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The erosion of marine sediments, although difficult to predict, can lead to important implications in offshore engineering, sedimentology and coastal management. Continued research is, therefore, warranted to compile high-quality erosion data from which to develop models to better predict the erosion resistance of different types of marine sediments. In this paper, dimensional analysis is performed to express the threshold shear stress as a function of a selection of soil properties that are commonly linked to the erosion process of sediments. To identify the dominant dimensionless group, an experimental investigation on the erosion threshold was carried out using fine-grained sediments that were systematically prepared to ensure variations in (i) particle size distribution (i.e. fines content), (ii) bulk density, and (iii) hydraulic permeability. The samples included silica, carbonate and marine sediments, each of which are expected to have limited or no clay-mineral content.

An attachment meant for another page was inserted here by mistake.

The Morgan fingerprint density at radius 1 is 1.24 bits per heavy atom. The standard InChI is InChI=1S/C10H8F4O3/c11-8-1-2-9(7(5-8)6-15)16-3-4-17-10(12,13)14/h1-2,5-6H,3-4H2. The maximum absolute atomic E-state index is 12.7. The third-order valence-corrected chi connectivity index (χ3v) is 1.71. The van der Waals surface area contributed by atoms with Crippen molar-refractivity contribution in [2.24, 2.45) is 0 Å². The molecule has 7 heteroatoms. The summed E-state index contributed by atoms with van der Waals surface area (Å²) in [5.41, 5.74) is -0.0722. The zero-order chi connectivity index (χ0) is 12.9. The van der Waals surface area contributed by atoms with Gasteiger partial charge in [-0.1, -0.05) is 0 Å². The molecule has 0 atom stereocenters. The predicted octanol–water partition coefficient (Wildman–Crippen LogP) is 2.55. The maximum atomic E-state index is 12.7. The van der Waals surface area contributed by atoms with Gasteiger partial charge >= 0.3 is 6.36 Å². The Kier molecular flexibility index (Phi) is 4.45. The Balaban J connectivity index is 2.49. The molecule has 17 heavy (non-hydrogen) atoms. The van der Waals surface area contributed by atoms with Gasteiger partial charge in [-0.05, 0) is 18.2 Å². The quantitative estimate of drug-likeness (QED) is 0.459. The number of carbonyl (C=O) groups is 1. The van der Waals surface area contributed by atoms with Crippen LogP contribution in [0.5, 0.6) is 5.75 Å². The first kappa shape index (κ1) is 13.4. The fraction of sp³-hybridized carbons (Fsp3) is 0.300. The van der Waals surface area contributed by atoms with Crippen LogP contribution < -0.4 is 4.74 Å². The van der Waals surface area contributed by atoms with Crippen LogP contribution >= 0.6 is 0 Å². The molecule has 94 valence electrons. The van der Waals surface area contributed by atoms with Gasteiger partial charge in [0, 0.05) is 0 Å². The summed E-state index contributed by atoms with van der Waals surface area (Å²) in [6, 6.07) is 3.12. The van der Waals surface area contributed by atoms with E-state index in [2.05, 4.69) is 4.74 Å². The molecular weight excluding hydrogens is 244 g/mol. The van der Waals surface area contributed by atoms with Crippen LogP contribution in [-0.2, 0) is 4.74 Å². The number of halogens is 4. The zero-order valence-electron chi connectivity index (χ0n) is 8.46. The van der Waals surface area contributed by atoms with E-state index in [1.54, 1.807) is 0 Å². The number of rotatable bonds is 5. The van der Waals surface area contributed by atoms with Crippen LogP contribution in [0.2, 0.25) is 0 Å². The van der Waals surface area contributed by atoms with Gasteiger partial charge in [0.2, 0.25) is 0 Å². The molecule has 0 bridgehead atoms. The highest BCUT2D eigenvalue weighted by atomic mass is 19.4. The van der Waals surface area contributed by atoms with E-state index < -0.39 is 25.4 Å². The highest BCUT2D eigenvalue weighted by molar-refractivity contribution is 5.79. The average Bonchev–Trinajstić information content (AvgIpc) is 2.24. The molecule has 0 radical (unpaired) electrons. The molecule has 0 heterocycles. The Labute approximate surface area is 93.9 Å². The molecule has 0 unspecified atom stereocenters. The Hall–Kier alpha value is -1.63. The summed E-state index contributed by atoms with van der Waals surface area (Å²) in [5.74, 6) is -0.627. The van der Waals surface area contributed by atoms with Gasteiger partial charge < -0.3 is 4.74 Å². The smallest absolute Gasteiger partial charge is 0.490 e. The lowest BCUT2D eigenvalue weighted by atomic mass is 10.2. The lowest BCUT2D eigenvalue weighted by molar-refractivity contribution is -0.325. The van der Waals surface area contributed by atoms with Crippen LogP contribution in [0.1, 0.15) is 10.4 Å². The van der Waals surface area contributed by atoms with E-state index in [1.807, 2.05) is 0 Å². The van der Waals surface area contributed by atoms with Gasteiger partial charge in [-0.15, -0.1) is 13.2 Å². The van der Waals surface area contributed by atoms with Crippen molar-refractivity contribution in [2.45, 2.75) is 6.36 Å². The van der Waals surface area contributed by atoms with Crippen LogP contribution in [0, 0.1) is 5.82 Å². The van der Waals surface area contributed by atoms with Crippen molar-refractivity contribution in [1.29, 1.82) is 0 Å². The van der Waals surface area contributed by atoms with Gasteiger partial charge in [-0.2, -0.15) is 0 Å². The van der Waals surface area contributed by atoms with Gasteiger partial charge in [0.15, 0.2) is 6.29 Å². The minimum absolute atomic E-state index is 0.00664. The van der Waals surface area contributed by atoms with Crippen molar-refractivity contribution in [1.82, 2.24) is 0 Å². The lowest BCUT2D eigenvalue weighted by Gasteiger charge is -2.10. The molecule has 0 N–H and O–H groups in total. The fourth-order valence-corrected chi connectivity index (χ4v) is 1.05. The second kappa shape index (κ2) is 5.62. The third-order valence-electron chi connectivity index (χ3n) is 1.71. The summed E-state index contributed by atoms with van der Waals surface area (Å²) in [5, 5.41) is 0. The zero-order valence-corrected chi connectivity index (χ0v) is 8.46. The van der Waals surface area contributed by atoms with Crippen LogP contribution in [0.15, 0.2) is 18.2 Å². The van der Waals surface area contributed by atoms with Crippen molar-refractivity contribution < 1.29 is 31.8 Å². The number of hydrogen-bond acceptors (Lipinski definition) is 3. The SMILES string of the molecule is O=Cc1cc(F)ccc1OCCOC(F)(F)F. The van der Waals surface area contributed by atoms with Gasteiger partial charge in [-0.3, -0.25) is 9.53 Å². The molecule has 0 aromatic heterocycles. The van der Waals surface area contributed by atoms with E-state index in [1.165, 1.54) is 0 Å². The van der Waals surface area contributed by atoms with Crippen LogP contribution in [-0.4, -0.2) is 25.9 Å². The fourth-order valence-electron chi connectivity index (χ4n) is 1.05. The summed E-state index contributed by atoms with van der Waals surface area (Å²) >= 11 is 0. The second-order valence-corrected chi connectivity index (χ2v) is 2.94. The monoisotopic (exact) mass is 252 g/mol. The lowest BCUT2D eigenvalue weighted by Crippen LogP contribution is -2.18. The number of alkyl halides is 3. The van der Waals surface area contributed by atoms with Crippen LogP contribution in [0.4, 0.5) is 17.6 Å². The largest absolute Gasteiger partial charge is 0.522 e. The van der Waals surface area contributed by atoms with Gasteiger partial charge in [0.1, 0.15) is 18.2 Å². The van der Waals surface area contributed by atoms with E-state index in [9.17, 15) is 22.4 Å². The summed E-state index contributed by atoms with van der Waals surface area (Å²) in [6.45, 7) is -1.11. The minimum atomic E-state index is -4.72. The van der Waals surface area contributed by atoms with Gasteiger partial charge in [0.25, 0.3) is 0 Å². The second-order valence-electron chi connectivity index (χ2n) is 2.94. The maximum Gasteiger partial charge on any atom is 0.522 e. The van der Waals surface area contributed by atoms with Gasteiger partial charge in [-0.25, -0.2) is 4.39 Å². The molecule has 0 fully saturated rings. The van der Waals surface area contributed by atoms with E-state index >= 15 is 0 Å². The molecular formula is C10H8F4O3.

The measurements were analysed and compared with existing literature and predictive models. It was found that marine sediment samples with limited fines content showed good agreement with the empirical Shields curve, irrespective of particle size distribution, bulk density and permeability. In contrast, for finer marine sediment it was found that variations in these soil properties modify the threshold shear stress away from the Shields curve. Across each of these parameters only permeability appeared to independently correlate with the observed range of threshold measurements. Motivated by this finding, a model is introduced to predict the threshold shear stress as a function of permeability and the reference erosion rate that is used to define when the threshold is reached. The resulting expression is shown to quantitatively explain the experimental data and is found to also agree with existing data from the literature for quartz sediments with a wide range in fines content. An apparent advantage of the new model is that it is consistent with existing studies that identify variations in threshold shear stress due to changes in bulk soil parameters - including fines content and bulk density - since each of these parameters also affect permeability.